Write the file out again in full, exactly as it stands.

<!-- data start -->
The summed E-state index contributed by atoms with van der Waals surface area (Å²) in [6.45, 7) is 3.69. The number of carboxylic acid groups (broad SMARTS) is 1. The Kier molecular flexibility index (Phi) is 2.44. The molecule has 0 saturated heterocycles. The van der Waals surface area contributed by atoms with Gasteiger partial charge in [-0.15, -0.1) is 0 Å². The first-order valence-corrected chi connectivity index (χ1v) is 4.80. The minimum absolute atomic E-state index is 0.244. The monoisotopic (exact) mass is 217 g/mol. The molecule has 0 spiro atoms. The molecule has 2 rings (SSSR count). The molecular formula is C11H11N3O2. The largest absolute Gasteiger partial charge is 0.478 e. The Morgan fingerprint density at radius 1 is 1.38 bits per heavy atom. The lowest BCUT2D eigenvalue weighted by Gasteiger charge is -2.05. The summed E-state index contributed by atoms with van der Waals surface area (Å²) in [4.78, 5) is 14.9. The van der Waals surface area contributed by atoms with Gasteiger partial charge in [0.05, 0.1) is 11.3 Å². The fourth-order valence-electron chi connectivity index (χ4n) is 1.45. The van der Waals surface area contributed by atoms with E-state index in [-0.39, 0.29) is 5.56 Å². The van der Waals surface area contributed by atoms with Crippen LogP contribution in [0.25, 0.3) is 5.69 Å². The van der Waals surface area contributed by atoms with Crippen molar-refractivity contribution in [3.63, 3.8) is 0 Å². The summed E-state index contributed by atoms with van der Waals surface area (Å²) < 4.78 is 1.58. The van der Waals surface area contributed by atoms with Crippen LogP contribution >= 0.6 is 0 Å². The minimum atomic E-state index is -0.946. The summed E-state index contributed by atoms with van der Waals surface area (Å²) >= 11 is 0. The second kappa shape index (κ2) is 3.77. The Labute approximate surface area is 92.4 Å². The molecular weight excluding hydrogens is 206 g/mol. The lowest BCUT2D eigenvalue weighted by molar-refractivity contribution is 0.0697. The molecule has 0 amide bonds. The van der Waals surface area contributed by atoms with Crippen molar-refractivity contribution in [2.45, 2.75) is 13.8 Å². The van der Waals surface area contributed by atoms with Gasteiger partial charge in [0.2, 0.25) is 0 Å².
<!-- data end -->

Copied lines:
The summed E-state index contributed by atoms with van der Waals surface area (Å²) in [6.45, 7) is 3.69. The number of carboxylic acid groups (broad SMARTS) is 1. The Kier molecular flexibility index (Phi) is 2.44. The molecule has 0 saturated heterocycles. The van der Waals surface area contributed by atoms with Gasteiger partial charge in [-0.15, -0.1) is 0 Å². The first-order valence-corrected chi connectivity index (χ1v) is 4.80. The minimum absolute atomic E-state index is 0.244. The monoisotopic (exact) mass is 217 g/mol. The molecule has 0 spiro atoms. The molecule has 2 rings (SSSR count). The molecular formula is C11H11N3O2. The largest absolute Gasteiger partial charge is 0.478 e. The Morgan fingerprint density at radius 1 is 1.38 bits per heavy atom. The lowest BCUT2D eigenvalue weighted by Gasteiger charge is -2.05. The summed E-state index contributed by atoms with van der Waals surface area (Å²) in [4.78, 5) is 14.9. The van der Waals surface area contributed by atoms with Gasteiger partial charge in [0.05, 0.1) is 11.3 Å². The fourth-order valence-electron chi connectivity index (χ4n) is 1.45. The van der Waals surface area contributed by atoms with E-state index in [-0.39, 0.29) is 5.56 Å². The van der Waals surface area contributed by atoms with Crippen LogP contribution in [0.25, 0.3) is 5.69 Å². The van der Waals surface area contributed by atoms with Crippen molar-refractivity contribution in [3.63, 3.8) is 0 Å². The summed E-state index contributed by atoms with van der Waals surface area (Å²) < 4.78 is 1.58. The van der Waals surface area contributed by atoms with Crippen LogP contribution >= 0.6 is 0 Å². The minimum atomic E-state index is -0.946. The summed E-state index contributed by atoms with van der Waals surface area (Å²) >= 11 is 0. The second kappa shape index (κ2) is 3.77. The Labute approximate surface area is 92.4 Å². The molecular weight excluding hydrogens is 206 g/mol. The lowest BCUT2D eigenvalue weighted by molar-refractivity contribution is 0.0697. The molecule has 0 amide bonds. The van der Waals surface area contributed by atoms with Crippen molar-refractivity contribution in [2.45, 2.75) is 13.8 Å². The van der Waals surface area contributed by atoms with Gasteiger partial charge in [0.2, 0.25) is 0 Å².